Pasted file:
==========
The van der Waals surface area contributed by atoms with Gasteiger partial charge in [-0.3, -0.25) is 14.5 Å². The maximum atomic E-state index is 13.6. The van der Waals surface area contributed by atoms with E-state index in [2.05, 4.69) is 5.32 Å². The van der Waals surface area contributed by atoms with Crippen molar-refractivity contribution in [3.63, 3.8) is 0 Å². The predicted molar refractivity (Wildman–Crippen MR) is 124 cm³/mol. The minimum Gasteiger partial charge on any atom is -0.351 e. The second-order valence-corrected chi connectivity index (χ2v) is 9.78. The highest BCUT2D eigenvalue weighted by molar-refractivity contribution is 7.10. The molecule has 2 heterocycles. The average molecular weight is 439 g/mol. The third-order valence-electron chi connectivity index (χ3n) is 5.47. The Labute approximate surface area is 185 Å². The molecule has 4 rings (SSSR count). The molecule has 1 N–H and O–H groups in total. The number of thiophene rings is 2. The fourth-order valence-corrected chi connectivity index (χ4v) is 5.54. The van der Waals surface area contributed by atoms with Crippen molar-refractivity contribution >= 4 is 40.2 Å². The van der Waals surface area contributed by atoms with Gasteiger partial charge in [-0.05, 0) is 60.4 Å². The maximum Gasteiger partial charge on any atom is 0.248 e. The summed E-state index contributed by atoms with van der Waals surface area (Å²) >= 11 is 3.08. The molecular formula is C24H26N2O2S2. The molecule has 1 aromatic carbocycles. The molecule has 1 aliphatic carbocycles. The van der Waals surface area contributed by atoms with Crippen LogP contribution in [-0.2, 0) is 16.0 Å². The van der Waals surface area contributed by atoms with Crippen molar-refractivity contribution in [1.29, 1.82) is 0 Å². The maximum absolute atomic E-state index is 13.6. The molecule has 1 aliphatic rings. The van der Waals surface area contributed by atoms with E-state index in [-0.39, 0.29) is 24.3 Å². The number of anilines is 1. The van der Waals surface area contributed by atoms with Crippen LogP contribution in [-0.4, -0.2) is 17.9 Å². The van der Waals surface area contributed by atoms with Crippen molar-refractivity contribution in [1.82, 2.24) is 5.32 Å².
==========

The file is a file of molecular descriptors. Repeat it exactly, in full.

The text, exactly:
The van der Waals surface area contributed by atoms with Gasteiger partial charge in [-0.3, -0.25) is 14.5 Å². The maximum atomic E-state index is 13.6. The van der Waals surface area contributed by atoms with E-state index in [2.05, 4.69) is 5.32 Å². The van der Waals surface area contributed by atoms with Crippen molar-refractivity contribution in [3.63, 3.8) is 0 Å². The predicted molar refractivity (Wildman–Crippen MR) is 124 cm³/mol. The minimum Gasteiger partial charge on any atom is -0.351 e. The second-order valence-corrected chi connectivity index (χ2v) is 9.78. The highest BCUT2D eigenvalue weighted by molar-refractivity contribution is 7.10. The molecule has 2 heterocycles. The average molecular weight is 439 g/mol. The third-order valence-electron chi connectivity index (χ3n) is 5.47. The Labute approximate surface area is 185 Å². The molecule has 4 rings (SSSR count). The molecule has 1 N–H and O–H groups in total. The number of thiophene rings is 2. The fourth-order valence-corrected chi connectivity index (χ4v) is 5.54. The van der Waals surface area contributed by atoms with Crippen molar-refractivity contribution >= 4 is 40.2 Å². The van der Waals surface area contributed by atoms with Gasteiger partial charge in [-0.05, 0) is 60.4 Å². The maximum Gasteiger partial charge on any atom is 0.248 e. The summed E-state index contributed by atoms with van der Waals surface area (Å²) >= 11 is 3.08. The molecular formula is C24H26N2O2S2. The molecule has 1 aromatic carbocycles. The molecule has 1 aliphatic carbocycles. The van der Waals surface area contributed by atoms with Crippen LogP contribution in [-0.2, 0) is 16.0 Å². The van der Waals surface area contributed by atoms with Crippen molar-refractivity contribution in [1.29, 1.82) is 0 Å². The maximum absolute atomic E-state index is 13.6. The molecule has 1 aliphatic rings. The van der Waals surface area contributed by atoms with E-state index in [-0.39, 0.29) is 24.3 Å². The number of anilines is 1. The van der Waals surface area contributed by atoms with Crippen LogP contribution in [-0.4, -0.2) is 17.9 Å². The van der Waals surface area contributed by atoms with Crippen molar-refractivity contribution in [1.82, 2.24) is 5.32 Å².